Back in the states African families are frequently belittled for relying upon “cooking” charcoal, which produces carbon dioxide that presumably contributes to climate change. (“If only those Africans would stop making and using charcoal we would have much less deforestation and less severe global warming to worry about.”) Westerners generally believe that the practice of cutting live trees down for charcoal production has resulted in deforestation in arid regions of Africa. No doubt this is a huge problem with unintended consequences. And it is a problem that is only exacerbated by unsustainable population growth.

landlockedzambia-africa2But after residing in Africa for a few weeks I started to gain a different appreciation for this custom and the impact that it appears to be having in this part of Zambia. From the few wildfires I had observed, I concluded that such fires do not burn very hot, and the trees and shrubs in the forest understory appear well-adapted for surviving regular light fires. If the dead wood was left in place, the accumulated fuel would burn much hotter and likely destroy large tracts of forest. What type of landscape would result then, and how much carbon dioxide would be sequestered and/or released?  Either way, that dead wood eventually IS going to get burned. And live trees should be left unharmed – at least that is the law.

Humans have been an integral part of the ecology in Africa for millions of years and have shaped the present day landscapes.  The age-old African custom of regularly gathering fire wood has apparently resulted in the sustainable forests which we observe today in this part of Zambia. Despite the well-intentioned criticisms of Westerners, the forests and landscapes surrounding Chingola appeared to be doing very well, thank you very much.

I wish I could say the same about wildlife around Chingola and our jobsite. Mammals and birds were few and far between. Many children carry catapults (i.e., sling shots), so any unwary wild creature that moves could wind up in a pot or on a skillet before the day is done. Same for road kill – the only road kill I observed were flattened dogs which were ritually left in place to become two-dimensional, and recognizable even a few weeks after meeting their maker. Perhaps there weren’t many wild mammals and reptiles around to be struck?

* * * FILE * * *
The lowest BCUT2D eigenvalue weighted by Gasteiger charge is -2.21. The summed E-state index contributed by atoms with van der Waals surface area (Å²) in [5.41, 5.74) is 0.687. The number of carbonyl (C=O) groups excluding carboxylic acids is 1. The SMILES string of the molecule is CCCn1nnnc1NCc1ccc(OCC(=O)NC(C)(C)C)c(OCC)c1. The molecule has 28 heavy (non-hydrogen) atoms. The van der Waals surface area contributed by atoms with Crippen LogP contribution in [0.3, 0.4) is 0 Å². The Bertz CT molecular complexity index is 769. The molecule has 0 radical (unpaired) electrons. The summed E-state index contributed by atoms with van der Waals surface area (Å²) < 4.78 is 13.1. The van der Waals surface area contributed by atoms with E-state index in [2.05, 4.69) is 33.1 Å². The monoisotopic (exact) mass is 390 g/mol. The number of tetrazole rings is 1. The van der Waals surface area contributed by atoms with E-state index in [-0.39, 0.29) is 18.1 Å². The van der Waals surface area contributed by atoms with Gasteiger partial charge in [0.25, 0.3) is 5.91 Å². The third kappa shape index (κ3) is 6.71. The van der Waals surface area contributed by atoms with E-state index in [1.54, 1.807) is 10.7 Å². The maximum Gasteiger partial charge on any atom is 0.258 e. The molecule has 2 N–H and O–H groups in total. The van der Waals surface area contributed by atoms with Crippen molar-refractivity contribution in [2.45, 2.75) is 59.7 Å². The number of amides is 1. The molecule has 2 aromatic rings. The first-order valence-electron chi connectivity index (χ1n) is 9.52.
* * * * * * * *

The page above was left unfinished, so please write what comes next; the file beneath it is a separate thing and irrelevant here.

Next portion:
Towards the end of the first week of September our team learned that a major shipment of construction materials had been delayed; consequently, we would have an uplanned shut-down at the project site – and a furlough – for up to two weeks. I decided to stay in country, though, as I might have had to return to the job site to conduct inspections, risk assessments, and issue specific work permits. So, I decided to fly over to Livingstone, Zambia to check out Victoria Falls and the famous national parks that were said to be teeming with wildlife.


My $40 per night private cottage at Jolly Boys in Livingstone, Zambia.

Since I stayed over a week in a private cottage, I got the 8th night free. The place had two cots with mattresses and mosquito netting; concrete floors; and screen windows. The shared bathroom facilities were in separate buildings, as were places to dine. Not bad at all!

I signed up for a day trip to Chobe National Park in Botswana with Kalahari Tours.  The morning was slated for a water trip to Sedudu Island.  Sedudu is a term for a group of hippos. Then following a brief lunch, the afternoon was scheduled for a game drive along a river bank and channel of the Chobe River, immediately across from Sedudu Island.
A bull elephant started crossing the Chobe River for Sedudu Island right in front of our boat.

This was my first encounter with a wild African Elephant. I was so pleased to observe this large bull as it swam across a river channel and ascended onto Sedudu Island.  Each elephant must consume several hundreds of pounds of vegetation daily, and during the dry season there are more than 100,000 of these giants in Chobe National Park.

I photographed hundreds of birds, reptiles and other mammals. (See to view the images.)

I took little comfort (from our boat) when a nearby buffalo assumed an assertive posture. (This species kills several people every year.) The Cape Buffalo is one of Africa’s dangerous Big Game Five, or simply “Big Five.”  The other four include the African Elephant, White Rhino, Lion and Leopard.  I was very fortunate to photograph all of the Big Five while visiting the Livingstone area for the week.

One day my destination was Victoria Falls, which is one of the Seven Wonders of the Natural World.  Dr. Livingstone was the first European to observe it back in 1858, I believe.  How Dr. Livingstone ever made it here without dying of Yellow Fever, Malaria and a host of other life-threatening diseases is beyond me.  I took my prophylactic malaria medication religiously each morning.

It quickly occurred to me “You’re not back home in Oregon, Greg.” Victoria Falls is nothing like the Cascades of the Columbia Gorge. which is so familiar. For example, Multnomah Falls, while impressive, is essentially a single thread of cascading water. In contrast, the band of spilling water from the Zambia River is over a mile wide, dropping some 350 feet into a steep narrow gorge, shrouded in perpetual mist, punctuated by a persistent rainbow.